One of the busier teams this summer, the St. Louis Blues are all in on an attempt to be Stanley Cup Champions in 2018-19. A team boasting depth, you’ll find the likes of Alexander Steen on the third line and Jay Bouwmeester as a third pairing defenseman potentially. This team has no excuse to not be one of the better performing franchises. Much of the discussion about them will revolve around the addition of shiny new toys in Ryan O’Reilly (ROR), St. Louis native Patrick Maroon, and the return of David Perron once again. Yes, the players who’ve been there will come up as well, surely sniper extraordinaire Vladimir Tarasenko, and physical Brayden Schenn. The funny thing is that this team’s arguably best player is oft in the shadows, with injuries having much to do with this. Jaden Schwartz, the unheralded star of the top line, needs his recognition too. Though he’s becoming the Kris Letang of forwards, his 35 points in the first 30 games he played better have put everyone on notice to how great a player he is. If you have not drafted for your league(s) yet, this is one player with injury concern absolutely worth taking the chance on based on ADP.
Let’s just get the ugly part out of the way first and foremost. If you select Schwartz in your draft(s) you need to have a contingency plan in place for when he inevitably goes down. 2013-14 was the last time he cracked 80 games in a campaign and although he had two 70-plus contest seasons sprinkled in since then, one has to surmise he will find himself on the IR. Regardless, last year on a bolstered St. Louis Blues squad, Schwartz took a step forward offensively on a line with Schenn and Tarasenko, amounting to a 0.95 pts/gm in 62 outings. Only tapering off statistically in the third quarter, the 52 points in the 50 games that compromise quarters one, two, and four need to have him way higher in all rankings. Now in 2018-19, this team is arguably even deeper, making for good chances of another strong outing for the Wilcox native. Yet every mock draft I partake in, I am grabbing him way down the board and laughing to myself. I also do this when selecting Kyle Palmieri late, draft him too folks. Schwartz ice time has been on the rise every year since 2015-16, with him also seeing over three minutes of power play time on average last year. There is a risk he is split from one of Tarasenko and Schenn this time around with O’Reilly now in the fold, but Schwartz can thrive regardless of deployment. Arguably on that line last season, he, not Tarasenko, was the straw that stirred the drink.
Looking to advanced statistics, there’s lots to love about the 26-year old. Looking to the player usage chart, you have to love Schwartz’s location on the far right with his two line mates well spread from essentially the rest of the team. Starting shifts 66% of the time in the offensive zone certainly explains the location, with it translating to a 2.9 pts/60. Schwartz is impressive in possession metrics, boasting a strong 57% Corsi. In a nutshell, when his line is on the ice they are extreme puck hogs. We can talk stats all day but what I am driving at here with all this is do not let him fall to another owner in drafts. Last campaign was star production minus the injury period, whether a band-aid boy or not, that is worth a flyer in rounds 8-10 of a 12-team draft. 48 of his 59 points were at even strength, ever important that he is not reliant upon man advantage scenarios. You want premier offensive production a little later so you can get the stud goaltender and one of the elite trio of defenders earlier, this is your guy.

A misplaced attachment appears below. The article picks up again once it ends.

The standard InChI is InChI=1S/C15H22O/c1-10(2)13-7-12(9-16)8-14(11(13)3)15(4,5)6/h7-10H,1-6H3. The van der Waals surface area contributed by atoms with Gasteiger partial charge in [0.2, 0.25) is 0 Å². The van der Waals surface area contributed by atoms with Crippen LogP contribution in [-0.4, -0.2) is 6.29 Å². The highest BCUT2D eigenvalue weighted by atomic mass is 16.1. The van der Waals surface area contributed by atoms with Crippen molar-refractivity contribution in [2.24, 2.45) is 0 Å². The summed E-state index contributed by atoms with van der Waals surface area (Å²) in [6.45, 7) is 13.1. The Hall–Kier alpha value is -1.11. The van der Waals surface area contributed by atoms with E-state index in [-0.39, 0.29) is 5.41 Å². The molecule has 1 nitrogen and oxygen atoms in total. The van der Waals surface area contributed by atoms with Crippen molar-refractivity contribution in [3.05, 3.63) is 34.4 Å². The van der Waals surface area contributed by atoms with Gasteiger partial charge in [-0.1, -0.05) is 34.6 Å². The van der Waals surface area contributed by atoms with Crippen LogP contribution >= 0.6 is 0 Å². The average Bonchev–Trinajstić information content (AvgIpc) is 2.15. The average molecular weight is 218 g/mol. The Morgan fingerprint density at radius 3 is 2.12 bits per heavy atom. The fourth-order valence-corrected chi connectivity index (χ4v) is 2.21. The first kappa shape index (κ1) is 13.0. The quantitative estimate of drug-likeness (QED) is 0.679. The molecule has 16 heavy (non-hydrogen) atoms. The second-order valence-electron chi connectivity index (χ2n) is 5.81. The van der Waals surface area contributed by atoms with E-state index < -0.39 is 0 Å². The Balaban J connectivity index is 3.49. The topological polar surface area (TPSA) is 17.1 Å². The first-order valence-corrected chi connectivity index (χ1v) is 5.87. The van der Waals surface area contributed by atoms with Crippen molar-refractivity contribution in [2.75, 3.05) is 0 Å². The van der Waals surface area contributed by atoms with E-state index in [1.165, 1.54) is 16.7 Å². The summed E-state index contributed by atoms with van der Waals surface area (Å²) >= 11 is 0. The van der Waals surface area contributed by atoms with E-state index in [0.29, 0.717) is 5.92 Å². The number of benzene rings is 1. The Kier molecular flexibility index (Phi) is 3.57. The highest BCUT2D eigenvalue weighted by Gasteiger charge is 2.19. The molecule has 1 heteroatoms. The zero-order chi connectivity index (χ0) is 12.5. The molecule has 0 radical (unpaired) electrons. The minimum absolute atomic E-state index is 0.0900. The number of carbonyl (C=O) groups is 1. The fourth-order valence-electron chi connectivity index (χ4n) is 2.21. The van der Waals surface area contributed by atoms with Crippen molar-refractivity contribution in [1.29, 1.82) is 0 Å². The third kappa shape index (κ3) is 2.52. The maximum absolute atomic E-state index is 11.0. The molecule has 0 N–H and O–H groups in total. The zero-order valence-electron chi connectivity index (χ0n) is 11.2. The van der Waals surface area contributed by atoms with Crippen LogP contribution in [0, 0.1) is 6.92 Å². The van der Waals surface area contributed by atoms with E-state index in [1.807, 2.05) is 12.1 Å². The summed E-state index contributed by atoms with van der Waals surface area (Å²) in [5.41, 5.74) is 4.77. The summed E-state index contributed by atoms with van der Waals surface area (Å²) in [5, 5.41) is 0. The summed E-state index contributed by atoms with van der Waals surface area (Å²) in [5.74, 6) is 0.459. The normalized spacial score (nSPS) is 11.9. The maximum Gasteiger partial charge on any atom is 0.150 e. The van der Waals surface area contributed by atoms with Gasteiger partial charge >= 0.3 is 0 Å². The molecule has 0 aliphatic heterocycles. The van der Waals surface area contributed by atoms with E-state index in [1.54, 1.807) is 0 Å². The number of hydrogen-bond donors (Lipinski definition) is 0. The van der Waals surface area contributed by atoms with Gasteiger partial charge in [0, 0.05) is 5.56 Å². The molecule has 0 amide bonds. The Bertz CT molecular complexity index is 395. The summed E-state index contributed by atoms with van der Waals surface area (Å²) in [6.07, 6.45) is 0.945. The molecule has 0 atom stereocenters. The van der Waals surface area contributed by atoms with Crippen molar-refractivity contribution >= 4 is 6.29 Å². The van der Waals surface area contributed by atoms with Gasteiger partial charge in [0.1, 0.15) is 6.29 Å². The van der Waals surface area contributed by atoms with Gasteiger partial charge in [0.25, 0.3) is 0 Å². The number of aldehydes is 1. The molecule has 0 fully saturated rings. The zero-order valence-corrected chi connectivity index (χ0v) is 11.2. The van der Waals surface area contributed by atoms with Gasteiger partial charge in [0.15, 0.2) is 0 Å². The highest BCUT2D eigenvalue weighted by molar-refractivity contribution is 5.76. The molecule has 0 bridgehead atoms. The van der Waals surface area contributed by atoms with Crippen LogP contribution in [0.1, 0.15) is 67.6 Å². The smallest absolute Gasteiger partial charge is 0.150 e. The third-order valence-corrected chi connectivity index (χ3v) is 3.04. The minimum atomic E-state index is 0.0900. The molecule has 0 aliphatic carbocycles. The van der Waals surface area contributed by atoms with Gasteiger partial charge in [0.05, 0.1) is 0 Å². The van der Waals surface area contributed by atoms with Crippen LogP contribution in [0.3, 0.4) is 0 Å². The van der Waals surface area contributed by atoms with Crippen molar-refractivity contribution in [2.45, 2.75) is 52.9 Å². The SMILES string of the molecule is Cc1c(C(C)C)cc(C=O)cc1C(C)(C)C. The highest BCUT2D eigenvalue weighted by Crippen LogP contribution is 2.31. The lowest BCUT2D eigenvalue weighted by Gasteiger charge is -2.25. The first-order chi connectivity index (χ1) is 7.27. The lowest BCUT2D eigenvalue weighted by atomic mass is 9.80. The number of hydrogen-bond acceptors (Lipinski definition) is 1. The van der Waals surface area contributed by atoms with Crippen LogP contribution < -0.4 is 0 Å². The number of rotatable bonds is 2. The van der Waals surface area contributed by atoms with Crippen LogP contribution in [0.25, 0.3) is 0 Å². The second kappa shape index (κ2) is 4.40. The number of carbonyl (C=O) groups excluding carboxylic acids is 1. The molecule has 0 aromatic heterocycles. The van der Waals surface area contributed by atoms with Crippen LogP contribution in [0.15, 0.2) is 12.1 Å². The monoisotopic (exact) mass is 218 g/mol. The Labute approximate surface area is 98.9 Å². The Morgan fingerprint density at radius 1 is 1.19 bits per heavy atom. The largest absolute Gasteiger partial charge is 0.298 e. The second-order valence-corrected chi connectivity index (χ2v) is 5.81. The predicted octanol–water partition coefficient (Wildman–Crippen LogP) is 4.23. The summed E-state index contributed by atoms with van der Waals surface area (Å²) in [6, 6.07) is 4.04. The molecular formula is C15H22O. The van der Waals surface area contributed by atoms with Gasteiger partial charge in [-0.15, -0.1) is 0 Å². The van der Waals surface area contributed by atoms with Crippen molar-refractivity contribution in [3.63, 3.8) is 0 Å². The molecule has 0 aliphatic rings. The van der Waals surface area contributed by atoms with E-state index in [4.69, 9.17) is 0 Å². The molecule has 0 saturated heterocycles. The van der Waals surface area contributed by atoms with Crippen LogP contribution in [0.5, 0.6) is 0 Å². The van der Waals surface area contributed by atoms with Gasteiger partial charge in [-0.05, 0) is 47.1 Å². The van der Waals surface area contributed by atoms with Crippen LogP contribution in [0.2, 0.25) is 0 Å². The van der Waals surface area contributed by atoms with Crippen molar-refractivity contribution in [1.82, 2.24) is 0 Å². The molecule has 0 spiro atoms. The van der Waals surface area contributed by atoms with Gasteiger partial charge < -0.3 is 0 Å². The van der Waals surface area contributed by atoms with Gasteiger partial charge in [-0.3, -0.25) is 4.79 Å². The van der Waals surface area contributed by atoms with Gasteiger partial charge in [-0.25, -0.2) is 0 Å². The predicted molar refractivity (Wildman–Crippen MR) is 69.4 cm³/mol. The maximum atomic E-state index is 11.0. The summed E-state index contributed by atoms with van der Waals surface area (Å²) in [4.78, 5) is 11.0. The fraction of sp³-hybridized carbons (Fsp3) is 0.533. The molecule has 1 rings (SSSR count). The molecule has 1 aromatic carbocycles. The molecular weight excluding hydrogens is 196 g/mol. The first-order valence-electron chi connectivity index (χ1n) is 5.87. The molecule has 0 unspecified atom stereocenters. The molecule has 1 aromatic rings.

Any fear of production rate falling off is nullified by his remarkably consistent 5-on-5 shooting percentage. Since 2014-15, his percentage has varied only in the range of 8.26-8.92%. If we go back to 2012-13, it only peaked above 10% once. I preach consistency in players that need to be coveted more, such as Derek Stepan, who although not the sexiest pick, make smart selections in the later rounds. I’ve said it before, I will always want a team of consistent guaranteed 50-point players over one based off high ceiling potential. Depth wins titles more so than your core you build early on.
I’ll be honest and say that if the arrivals of ROR and Perron break up what was a terrific line last season, I’d be disappointed. Their blend of styles is seemingly hard to match especially since no line mate they give Schwartz could match Tarasenko and Schenn overall. Perron is no slouch with 50 apples last season but still not at the level of the aforementioned. Even so, before Schenn, Schwartz and the Russian sniper had the pleasure of dragging Jori Lehtera’s corpse on the ice. Even with this subpar running mate, he still puts up the points. In my opinion, Schwartz is in his own right a good enough player to drive the play even over the likes of players we consider stars.
In closing, there are many ways one can approach drafts this year with the wealth of offensive options as we see younger and younger kids break into the league and stay put. You can confidently draft goalies and elite defenders with your first picks only to be shored up with smart picks of discounted players like Brayden Point, Yanni Gourde and Mr. Schwartz later. Invest in high powered offenses the likes of the Winnipeg Jets, Boston Bruins, and Tampa Bay Lightning, letting other owners pay the premium price on top line options while sitting back for that discounted second line player. Target the likes of Schwartz in Round 9/10 for a 12-team league. More than worth the injury potential, his ability to provide top rate offense is worth the gamble which we all need to take at least once.
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